Indeed survey of 20 countries shows job seeker and employer interest in remote work still high
LONDON, ENGLAND — Employers are more likely to offer prospective and current employees remote work options now than before the pandemic, according to data from one of the top job sites in the world.
Indeed, one of the world’s top job sites, just this month released a report outlining these findings. The company boasts millions of unique visitors to its site every month on an international scale.
The organisation compiled data from 20 countries, including the UK, focused on remote work both from the angle of job seeker searches and employer advertisements into a study on the arguably controversial topic.
“The return to worksites may be picking up,” Indeed noted, “but remote options are here to stay.
“Job seeker interest in remote work continues to be high, with the overall share of searches for such jobs on Indeed still well above pre-pandemic levels.”
It noted that this appetite for remote work was found to be particularly high for employed women who were looking to switch to fully remote jobs.
This finding is not surprising given countless studies have found women and disabled workers particularly benefit from remote work options.
UK job seekers can visit RemoteWorker.co.uk to find the best opportunities to work from home or flexibly in their desired field.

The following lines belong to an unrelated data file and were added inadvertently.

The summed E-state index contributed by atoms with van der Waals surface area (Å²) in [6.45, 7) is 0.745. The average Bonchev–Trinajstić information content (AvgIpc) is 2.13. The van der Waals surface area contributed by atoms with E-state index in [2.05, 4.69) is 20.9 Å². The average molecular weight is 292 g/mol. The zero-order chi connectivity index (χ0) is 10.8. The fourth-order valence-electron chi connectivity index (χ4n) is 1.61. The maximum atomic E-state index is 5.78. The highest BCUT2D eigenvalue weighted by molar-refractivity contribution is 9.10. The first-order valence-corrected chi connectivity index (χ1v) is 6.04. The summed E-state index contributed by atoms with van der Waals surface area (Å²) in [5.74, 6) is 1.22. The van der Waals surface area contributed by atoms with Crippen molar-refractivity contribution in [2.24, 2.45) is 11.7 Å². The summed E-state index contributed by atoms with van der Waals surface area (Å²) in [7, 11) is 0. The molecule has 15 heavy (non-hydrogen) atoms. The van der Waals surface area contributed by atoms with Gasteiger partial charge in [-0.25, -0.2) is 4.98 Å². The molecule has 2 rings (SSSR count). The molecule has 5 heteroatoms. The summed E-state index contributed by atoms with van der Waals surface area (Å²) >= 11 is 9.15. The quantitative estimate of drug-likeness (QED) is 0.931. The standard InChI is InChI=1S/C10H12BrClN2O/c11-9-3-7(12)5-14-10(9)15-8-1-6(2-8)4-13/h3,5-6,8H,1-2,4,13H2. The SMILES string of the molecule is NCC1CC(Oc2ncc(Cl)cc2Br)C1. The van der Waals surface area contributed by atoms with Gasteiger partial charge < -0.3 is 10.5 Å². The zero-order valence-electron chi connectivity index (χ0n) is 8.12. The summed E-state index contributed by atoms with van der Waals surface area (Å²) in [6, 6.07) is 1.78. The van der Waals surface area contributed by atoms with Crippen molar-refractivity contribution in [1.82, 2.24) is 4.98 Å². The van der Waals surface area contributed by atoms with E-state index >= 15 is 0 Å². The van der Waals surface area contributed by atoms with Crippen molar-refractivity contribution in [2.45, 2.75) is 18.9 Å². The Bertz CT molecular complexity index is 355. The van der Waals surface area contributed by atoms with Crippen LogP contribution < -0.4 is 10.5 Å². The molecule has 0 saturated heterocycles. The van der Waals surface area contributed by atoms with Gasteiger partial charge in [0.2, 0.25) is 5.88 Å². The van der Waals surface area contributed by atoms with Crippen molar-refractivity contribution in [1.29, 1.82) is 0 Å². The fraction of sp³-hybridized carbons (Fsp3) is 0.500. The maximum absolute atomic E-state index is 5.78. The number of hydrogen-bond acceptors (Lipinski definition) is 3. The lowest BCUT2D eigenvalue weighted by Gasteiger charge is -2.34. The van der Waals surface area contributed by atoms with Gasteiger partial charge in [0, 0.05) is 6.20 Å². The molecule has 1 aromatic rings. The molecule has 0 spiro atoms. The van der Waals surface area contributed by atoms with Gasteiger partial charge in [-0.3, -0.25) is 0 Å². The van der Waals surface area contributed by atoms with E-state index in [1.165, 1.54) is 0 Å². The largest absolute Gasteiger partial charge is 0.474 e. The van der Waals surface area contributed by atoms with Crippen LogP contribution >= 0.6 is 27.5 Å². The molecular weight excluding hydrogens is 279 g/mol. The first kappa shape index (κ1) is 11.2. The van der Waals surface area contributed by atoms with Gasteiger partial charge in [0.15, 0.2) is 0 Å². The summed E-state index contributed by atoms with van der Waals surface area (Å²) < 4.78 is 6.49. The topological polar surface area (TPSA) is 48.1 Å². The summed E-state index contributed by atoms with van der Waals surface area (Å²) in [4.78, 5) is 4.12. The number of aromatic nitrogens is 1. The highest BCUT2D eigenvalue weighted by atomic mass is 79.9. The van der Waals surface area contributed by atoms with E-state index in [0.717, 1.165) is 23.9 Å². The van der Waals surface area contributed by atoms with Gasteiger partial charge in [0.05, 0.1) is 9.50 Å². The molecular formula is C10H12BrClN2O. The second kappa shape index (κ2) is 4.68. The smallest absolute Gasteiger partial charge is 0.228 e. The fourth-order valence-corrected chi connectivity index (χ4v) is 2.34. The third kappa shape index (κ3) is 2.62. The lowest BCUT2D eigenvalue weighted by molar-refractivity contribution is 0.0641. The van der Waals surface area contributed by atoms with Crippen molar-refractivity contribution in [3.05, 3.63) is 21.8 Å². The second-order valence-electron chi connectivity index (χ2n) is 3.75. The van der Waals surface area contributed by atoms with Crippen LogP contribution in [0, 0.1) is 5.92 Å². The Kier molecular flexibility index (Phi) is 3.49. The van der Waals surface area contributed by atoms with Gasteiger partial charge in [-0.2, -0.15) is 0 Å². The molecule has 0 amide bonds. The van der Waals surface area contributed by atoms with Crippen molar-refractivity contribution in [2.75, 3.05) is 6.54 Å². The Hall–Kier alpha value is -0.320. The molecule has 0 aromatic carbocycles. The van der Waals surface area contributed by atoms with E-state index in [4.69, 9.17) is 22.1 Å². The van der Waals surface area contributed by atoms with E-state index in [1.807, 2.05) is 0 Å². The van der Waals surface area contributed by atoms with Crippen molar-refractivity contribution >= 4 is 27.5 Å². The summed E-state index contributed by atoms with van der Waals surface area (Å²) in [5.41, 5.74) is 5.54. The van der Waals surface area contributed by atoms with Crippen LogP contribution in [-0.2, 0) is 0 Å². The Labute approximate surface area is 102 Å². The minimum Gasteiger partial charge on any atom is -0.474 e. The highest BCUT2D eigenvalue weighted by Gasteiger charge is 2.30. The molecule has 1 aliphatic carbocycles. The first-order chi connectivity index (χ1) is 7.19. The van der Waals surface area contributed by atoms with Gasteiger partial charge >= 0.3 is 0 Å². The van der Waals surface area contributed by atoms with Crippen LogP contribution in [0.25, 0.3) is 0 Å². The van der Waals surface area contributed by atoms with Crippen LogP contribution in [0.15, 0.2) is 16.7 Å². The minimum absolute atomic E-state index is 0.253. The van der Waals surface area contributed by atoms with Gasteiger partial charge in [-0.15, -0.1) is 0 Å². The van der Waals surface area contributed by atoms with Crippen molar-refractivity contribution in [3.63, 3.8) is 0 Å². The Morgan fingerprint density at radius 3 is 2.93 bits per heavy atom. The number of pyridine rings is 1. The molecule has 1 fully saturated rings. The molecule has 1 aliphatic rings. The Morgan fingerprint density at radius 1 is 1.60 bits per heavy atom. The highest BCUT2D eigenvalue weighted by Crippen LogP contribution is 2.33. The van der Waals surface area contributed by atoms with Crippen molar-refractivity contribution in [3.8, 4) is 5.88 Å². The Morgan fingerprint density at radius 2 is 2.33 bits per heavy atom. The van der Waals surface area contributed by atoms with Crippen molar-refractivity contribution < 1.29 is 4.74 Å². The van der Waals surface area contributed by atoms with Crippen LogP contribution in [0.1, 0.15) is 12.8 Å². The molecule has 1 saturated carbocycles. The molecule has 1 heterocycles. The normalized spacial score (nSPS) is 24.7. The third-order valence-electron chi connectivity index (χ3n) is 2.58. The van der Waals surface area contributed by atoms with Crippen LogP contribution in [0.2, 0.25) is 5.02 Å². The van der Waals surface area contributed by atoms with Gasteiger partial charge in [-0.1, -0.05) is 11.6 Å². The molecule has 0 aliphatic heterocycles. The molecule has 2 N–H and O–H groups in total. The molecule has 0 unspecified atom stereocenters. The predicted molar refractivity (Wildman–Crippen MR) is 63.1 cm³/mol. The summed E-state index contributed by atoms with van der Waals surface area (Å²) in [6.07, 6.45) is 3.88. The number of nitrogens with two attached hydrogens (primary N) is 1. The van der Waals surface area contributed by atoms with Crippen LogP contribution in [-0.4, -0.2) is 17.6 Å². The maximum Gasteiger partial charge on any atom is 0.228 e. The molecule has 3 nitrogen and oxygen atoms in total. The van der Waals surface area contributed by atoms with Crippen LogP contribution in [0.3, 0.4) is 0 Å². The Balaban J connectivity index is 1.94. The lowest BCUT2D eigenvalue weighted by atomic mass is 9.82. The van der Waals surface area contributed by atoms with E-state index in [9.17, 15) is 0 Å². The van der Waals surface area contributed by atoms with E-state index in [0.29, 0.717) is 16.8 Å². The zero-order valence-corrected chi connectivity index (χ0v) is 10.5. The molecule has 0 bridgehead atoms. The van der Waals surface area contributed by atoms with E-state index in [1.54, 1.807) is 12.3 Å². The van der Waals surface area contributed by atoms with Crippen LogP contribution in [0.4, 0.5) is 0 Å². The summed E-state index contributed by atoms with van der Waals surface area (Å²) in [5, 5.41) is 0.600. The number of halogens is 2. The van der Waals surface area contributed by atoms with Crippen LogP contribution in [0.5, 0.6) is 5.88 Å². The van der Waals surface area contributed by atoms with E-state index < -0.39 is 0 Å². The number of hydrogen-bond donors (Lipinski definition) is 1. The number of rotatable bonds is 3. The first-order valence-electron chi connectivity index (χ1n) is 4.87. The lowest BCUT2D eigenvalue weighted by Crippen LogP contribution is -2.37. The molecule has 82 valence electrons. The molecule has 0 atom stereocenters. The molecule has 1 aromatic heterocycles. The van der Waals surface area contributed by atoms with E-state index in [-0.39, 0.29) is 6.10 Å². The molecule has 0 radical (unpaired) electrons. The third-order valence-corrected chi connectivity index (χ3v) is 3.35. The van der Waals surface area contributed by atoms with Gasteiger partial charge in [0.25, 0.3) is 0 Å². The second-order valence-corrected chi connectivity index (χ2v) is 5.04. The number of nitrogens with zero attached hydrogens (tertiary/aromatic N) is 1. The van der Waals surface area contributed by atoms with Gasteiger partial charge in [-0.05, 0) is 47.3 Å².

Remote work still on employers’ radars
On the other side of the equation, remote work was also a major keyword among employers.
This is especially noteworthy given the current labour climate in the UK, where not only is there a higher number of job openings than unemployed individuals but employees are also saying they feel less motivated to remain on a job because of salary alone.
UK employers have had to up their stakes to compete for the best talent both when it comes to hiring new workers and retaining existing staff.
Indeed noted, “On the employer side, research using data across 20 countries from the Indeed Hiring Lab and the Organization for Economic Co-operation and Development (OECD) found, as measured by remote advertisements, the pandemic-related increase in adoption of remote work has not significantly reversed despite easing of public health restrictions.
“Other research shows employers increasingly view the rise of remote work as a permanent feature of managing their workforces.”
Several UK businesses Remote Worker spoke with last week expressed similar sentiments. They vouched for the benefits remote work had on their businesses and said they intend to continue offering their employees remote work for the foreseeable future.
Find the latest remote job opportunities via RemoteWorker.co.uk.